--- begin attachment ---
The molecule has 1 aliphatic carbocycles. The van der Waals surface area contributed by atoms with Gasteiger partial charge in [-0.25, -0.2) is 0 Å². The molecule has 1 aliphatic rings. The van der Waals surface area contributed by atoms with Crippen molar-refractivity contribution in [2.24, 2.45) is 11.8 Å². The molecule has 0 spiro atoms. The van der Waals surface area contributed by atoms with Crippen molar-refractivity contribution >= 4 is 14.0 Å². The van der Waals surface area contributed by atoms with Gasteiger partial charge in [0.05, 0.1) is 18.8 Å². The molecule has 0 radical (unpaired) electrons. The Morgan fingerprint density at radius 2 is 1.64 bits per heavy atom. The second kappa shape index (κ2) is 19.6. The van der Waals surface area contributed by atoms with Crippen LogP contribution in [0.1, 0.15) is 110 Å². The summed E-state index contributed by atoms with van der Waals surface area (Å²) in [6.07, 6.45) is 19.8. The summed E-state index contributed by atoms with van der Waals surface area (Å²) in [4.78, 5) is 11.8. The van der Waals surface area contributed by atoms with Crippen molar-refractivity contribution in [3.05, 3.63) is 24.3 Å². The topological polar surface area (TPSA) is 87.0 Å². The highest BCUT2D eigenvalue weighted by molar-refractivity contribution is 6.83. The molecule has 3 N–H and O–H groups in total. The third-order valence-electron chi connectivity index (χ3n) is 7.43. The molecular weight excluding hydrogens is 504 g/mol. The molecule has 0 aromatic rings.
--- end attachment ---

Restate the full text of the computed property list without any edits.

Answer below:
The molecule has 1 aliphatic carbocycles. The van der Waals surface area contributed by atoms with Gasteiger partial charge in [-0.25, -0.2) is 0 Å². The molecule has 1 aliphatic rings. The van der Waals surface area contributed by atoms with Crippen molar-refractivity contribution in [2.24, 2.45) is 11.8 Å². The molecule has 0 spiro atoms. The van der Waals surface area contributed by atoms with Crippen molar-refractivity contribution >= 4 is 14.0 Å². The van der Waals surface area contributed by atoms with Gasteiger partial charge in [0.05, 0.1) is 18.8 Å². The molecule has 0 radical (unpaired) electrons. The Morgan fingerprint density at radius 2 is 1.64 bits per heavy atom. The second kappa shape index (κ2) is 19.6. The van der Waals surface area contributed by atoms with Crippen LogP contribution in [0.1, 0.15) is 110 Å². The summed E-state index contributed by atoms with van der Waals surface area (Å²) in [6.07, 6.45) is 19.8. The summed E-state index contributed by atoms with van der Waals surface area (Å²) in [4.78, 5) is 11.8. The van der Waals surface area contributed by atoms with Crippen molar-refractivity contribution in [3.05, 3.63) is 24.3 Å². The topological polar surface area (TPSA) is 87.0 Å². The highest BCUT2D eigenvalue weighted by molar-refractivity contribution is 6.83. The molecule has 3 N–H and O–H groups in total. The third-order valence-electron chi connectivity index (χ3n) is 7.43. The molecular weight excluding hydrogens is 504 g/mol. The molecule has 0 aromatic rings.